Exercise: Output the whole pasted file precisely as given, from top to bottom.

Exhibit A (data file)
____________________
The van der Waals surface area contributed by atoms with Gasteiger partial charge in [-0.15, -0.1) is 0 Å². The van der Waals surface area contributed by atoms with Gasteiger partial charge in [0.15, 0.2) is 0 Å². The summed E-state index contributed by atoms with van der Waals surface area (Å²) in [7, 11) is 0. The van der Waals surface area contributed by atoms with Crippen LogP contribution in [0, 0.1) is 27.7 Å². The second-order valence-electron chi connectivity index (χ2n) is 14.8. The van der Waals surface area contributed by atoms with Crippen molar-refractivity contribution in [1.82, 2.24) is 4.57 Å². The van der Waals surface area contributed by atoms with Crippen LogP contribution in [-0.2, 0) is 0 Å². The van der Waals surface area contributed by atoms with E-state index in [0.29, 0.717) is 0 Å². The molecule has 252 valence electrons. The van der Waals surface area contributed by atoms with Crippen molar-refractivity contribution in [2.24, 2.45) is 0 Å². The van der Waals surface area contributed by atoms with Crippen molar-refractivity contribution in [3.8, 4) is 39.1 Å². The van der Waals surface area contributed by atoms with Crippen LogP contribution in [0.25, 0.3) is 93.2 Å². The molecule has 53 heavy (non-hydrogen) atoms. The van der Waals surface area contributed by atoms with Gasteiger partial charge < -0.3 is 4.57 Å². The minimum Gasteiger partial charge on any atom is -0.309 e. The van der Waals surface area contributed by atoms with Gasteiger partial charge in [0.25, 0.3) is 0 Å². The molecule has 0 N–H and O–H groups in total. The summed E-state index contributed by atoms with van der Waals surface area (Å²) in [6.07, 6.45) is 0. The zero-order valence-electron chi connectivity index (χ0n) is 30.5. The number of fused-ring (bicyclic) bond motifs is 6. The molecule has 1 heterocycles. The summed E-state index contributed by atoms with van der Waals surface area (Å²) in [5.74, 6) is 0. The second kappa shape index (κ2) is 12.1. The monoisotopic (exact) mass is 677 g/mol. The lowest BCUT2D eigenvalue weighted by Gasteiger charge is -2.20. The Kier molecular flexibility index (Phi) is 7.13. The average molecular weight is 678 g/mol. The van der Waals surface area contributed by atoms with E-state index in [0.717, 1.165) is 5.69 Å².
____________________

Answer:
The van der Waals surface area contributed by atoms with Gasteiger partial charge in [-0.15, -0.1) is 0 Å². The van der Waals surface area contributed by atoms with Gasteiger partial charge in [0.15, 0.2) is 0 Å². The summed E-state index contributed by atoms with van der Waals surface area (Å²) in [7, 11) is 0. The van der Waals surface area contributed by atoms with Crippen LogP contribution in [0, 0.1) is 27.7 Å². The second-order valence-electron chi connectivity index (χ2n) is 14.8. The van der Waals surface area contributed by atoms with Crippen molar-refractivity contribution in [1.82, 2.24) is 4.57 Å². The van der Waals surface area contributed by atoms with Crippen LogP contribution in [-0.2, 0) is 0 Å². The van der Waals surface area contributed by atoms with E-state index in [0.29, 0.717) is 0 Å². The molecule has 252 valence electrons. The van der Waals surface area contributed by atoms with Crippen molar-refractivity contribution in [2.24, 2.45) is 0 Å². The van der Waals surface area contributed by atoms with Crippen molar-refractivity contribution in [3.8, 4) is 39.1 Å². The van der Waals surface area contributed by atoms with Crippen LogP contribution in [0.25, 0.3) is 93.2 Å². The molecule has 53 heavy (non-hydrogen) atoms. The van der Waals surface area contributed by atoms with Gasteiger partial charge < -0.3 is 4.57 Å². The minimum Gasteiger partial charge on any atom is -0.309 e. The van der Waals surface area contributed by atoms with Gasteiger partial charge in [0.25, 0.3) is 0 Å². The molecule has 0 N–H and O–H groups in total. The summed E-state index contributed by atoms with van der Waals surface area (Å²) in [6.07, 6.45) is 0. The zero-order valence-electron chi connectivity index (χ0n) is 30.5. The number of fused-ring (bicyclic) bond motifs is 6. The molecule has 1 heterocycles. The summed E-state index contributed by atoms with van der Waals surface area (Å²) in [5.74, 6) is 0. The second kappa shape index (κ2) is 12.1. The monoisotopic (exact) mass is 677 g/mol. The lowest BCUT2D eigenvalue weighted by Gasteiger charge is -2.20. The Kier molecular flexibility index (Phi) is 7.13. The average molecular weight is 678 g/mol. The van der Waals surface area contributed by atoms with E-state index in [0.717, 1.165) is 5.69 Å².